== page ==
SEATTLE (CN) – A gay softball league did not violate anti-discrimination laws by enforcing a team limit on the number of heterosexual players, a federal judge ruled.
“Admitting straight and closeted players would affect in a significant way the existing members’ ability to carry out their various purposes,” U.S. District Judge John C. Coughenour wrote Thursday, granting partial summary judgment to the North American Gay Amateur Athletic Alliance (NAGAAA).
Three bisexual men sued the league in April 2010, claiming they were kicked out of the Gay Softball World Series because they weren’t gay enough. The three men were playing for a San Francisco softball team in the finals when a rival team challenged their sexuality, citing the rule that caps the number of heterosexuals per team at two.
In addition to claiming that the league’s conduct constituted discrimination on the basis of sexual orientation, Steven Apilado, LaRon Charles and Jon Russ also alleged racial bias. Two of the plaintiffs are black, and one is black and Filipino.
Coughenour refused in June 2011 to quash the limit on straight players, finding that there was no “compelling state interest in allowing heterosexuals to play gay softball.”
The league showed it was an “expressive association,” and forced inclusion of unwanted members would affect its “ability to express its viewpoints,” according to that decision, which called for further briefing to weigh the league’s interest in expressive association against the state’s interest in eradicating discrimination.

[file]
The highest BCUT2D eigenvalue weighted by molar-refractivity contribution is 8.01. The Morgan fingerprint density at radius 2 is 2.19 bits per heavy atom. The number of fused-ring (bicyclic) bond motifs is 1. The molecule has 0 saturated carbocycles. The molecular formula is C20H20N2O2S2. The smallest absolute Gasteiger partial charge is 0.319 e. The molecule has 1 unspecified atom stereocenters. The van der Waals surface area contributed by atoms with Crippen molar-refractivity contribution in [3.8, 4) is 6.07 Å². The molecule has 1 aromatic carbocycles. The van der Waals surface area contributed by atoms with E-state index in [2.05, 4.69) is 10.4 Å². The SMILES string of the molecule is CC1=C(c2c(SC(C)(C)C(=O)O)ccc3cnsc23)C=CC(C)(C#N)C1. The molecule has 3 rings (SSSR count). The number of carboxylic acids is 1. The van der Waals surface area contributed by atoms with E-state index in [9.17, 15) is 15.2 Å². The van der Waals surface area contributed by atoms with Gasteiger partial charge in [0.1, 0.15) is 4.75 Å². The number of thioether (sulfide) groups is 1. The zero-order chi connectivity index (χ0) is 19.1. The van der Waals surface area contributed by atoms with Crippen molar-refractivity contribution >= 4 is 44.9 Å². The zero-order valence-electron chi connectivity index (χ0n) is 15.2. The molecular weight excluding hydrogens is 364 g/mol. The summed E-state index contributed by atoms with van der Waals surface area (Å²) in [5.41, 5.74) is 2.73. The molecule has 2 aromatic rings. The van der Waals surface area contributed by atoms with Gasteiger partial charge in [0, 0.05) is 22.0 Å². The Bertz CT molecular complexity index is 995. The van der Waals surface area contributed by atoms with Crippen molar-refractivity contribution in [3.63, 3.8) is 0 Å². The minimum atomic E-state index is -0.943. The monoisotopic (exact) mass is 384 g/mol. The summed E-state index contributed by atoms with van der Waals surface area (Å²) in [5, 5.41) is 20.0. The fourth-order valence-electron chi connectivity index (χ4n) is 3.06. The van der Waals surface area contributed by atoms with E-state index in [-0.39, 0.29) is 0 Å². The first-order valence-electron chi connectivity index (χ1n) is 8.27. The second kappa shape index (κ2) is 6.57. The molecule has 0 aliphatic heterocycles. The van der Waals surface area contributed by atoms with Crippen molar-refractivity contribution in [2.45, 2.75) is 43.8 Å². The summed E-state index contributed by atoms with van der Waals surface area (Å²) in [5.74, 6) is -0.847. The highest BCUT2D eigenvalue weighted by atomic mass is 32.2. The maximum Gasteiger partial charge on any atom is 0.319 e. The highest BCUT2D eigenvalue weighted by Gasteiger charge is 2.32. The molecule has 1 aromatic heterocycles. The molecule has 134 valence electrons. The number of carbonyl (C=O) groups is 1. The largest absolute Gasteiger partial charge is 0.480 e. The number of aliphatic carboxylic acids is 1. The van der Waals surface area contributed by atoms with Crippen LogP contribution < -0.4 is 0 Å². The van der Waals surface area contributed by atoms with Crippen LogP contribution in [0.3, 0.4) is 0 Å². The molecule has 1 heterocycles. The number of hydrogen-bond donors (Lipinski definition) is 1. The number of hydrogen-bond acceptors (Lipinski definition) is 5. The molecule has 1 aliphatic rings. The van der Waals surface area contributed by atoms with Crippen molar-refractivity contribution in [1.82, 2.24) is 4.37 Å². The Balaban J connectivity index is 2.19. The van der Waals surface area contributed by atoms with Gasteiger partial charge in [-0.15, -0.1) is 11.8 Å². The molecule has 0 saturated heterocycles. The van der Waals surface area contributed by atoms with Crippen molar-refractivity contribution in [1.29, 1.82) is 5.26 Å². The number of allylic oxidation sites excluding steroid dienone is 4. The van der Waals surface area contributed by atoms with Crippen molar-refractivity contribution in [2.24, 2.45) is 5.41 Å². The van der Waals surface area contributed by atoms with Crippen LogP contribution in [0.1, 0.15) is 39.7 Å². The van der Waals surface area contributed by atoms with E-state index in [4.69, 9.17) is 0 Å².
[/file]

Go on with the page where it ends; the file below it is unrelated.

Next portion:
But five months failed to change the tide in the bisexual players’ favor. Precedent involving discrimination against women in public accommodations “do not have the force that plaintiffs hope,” Coughenour wrote Thursday. Rather, the cases “all support the thrust” of the league’s argument that the state interests should be narrowly defined to a particular form of discrimination.
“Indeed, if state public-accommodation statutes truly prohibited discrimination against all groups and in any form, then freedom of association would be toothless,” he added. “Plaintiffs have not shown, and the court cannot find, any reason to believe that the state interest in eliminating NAGAAA’s exclusionary policies outweighs NAGAAA’s associational rights. Accordingly, the First Amendment protects NAGAAA’s membership policy from Washington’s public-accommodation laws.”
Coughenour also found that the players don’t have a racial discrimination claim, but can still proceed with claims for damages for breach of contract, economic and emotional distress and invasion of privacy.